In the summer of 1996, the Canaries were between £5m and £8m in debt. Less than three years after playing in Europe for the first time, famously beating Bayern Munich in the Olympic Stadium, City had come within a whisker of going out of business.

Departing chairman Robert Chase sold his 34 per cent shareholding in the club to president and former chairman Geoffrey Watling, and new chief executive Gordon Bennett began to get to grips with a financial crisis in which one club official said City “had the expenditure of Inter Milan and the income of Southend”.

Debt repayments were re-negotiated to enable City to keep trading and begin the slow process of recovery, but with the club’s youth set-up feeling the pinch, it was Bennett’s idea to tap into supporters’ goodwill to help the academy.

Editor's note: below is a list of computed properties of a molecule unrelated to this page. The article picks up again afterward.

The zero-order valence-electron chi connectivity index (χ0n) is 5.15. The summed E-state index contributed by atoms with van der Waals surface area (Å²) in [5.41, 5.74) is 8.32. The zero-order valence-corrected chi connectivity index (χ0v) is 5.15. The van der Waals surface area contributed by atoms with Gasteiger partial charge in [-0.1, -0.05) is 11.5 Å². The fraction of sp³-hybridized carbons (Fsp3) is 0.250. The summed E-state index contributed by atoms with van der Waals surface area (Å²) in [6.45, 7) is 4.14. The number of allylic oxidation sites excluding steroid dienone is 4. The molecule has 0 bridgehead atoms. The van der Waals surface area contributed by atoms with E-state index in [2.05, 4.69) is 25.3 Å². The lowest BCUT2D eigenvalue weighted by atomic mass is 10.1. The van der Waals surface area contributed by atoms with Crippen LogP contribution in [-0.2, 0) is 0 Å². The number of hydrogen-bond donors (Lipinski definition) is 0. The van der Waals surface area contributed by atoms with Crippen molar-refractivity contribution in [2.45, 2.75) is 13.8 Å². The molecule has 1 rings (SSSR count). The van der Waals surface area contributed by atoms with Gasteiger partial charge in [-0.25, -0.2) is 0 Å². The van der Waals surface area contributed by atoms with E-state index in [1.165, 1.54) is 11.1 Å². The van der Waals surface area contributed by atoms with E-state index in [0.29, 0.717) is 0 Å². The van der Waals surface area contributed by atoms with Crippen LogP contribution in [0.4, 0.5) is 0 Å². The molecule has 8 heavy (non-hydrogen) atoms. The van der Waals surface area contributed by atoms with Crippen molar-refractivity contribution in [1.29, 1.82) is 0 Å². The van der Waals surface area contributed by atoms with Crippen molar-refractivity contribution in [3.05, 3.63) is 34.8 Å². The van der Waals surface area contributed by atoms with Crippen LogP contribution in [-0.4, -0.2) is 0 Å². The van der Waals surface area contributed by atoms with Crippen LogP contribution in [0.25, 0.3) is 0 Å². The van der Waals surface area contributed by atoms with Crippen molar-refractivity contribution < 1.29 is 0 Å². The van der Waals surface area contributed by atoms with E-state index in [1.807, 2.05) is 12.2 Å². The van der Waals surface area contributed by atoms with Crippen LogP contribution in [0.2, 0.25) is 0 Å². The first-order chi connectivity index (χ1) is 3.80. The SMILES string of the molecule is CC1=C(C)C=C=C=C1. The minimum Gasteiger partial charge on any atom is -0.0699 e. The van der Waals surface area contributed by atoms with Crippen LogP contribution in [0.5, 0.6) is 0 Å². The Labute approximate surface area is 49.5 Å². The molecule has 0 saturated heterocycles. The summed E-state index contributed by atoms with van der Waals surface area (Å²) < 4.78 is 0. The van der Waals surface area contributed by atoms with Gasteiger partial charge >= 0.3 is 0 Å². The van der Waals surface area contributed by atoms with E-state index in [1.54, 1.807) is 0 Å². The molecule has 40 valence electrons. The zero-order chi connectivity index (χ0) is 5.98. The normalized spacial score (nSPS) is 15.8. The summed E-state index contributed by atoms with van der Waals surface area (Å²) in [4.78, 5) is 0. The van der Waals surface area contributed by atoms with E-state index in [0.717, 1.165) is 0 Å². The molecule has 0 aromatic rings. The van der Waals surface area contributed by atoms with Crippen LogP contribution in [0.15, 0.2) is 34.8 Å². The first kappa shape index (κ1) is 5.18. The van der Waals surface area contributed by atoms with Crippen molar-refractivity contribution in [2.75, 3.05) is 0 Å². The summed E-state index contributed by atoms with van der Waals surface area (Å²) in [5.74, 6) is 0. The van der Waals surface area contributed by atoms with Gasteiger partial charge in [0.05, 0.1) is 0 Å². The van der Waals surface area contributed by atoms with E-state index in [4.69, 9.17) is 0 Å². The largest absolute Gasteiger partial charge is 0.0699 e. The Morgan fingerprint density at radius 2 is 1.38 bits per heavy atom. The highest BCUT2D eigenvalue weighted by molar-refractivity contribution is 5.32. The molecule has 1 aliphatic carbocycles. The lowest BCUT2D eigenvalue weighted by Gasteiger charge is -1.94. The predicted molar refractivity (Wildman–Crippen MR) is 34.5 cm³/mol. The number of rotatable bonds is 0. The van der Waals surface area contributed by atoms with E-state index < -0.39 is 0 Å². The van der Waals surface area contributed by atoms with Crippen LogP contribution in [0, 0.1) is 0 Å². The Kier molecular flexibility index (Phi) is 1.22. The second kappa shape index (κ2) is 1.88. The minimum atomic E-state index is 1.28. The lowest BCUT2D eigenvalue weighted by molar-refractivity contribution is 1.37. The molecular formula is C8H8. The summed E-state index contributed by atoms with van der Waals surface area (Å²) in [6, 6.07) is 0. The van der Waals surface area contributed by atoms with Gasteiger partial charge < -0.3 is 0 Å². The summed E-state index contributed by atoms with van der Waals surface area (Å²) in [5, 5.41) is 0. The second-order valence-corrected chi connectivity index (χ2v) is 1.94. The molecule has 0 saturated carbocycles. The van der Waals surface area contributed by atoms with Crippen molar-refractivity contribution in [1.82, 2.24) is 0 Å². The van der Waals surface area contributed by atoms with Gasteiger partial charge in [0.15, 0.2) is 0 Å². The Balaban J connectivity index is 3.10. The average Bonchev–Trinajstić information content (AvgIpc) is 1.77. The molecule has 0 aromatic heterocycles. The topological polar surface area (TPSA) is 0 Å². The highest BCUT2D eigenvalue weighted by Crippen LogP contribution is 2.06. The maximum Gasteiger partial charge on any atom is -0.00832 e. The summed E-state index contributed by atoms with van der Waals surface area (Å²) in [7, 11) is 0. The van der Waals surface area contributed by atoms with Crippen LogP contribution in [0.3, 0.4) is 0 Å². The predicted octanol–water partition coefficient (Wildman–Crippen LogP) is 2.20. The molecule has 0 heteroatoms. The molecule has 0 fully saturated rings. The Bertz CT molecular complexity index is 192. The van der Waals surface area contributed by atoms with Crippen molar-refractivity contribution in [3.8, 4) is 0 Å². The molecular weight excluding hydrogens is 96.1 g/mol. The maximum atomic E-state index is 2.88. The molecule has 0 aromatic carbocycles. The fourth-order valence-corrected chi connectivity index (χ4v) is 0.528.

Foncy was born and raised nearly £12,000 in the first year. The £100,000 mark was passed in 2001 and the £250,000 barrier was smashed in 2006. The final figure topped £363,000.

Foncy chairman John Landamore summed up the support they received when he said: “I can’t praise the fans enough. Right from the word go, they took Foncy to their hearts. They knew how important the academy was to the football club and what we were trying to do. Delia Smith said they were the best football supporters in the world and she was 100 per cent right.

“Other supporters groups, like Capital Canaries, have backed us with big donations over the years. We even had two of our supporters who died and at the funeral the request was no flowers, but donations to Foncy. So you’re a supporter of the club all your life and beyond. It’s quite amazing.”

Thanks for that, Eddie; good to know!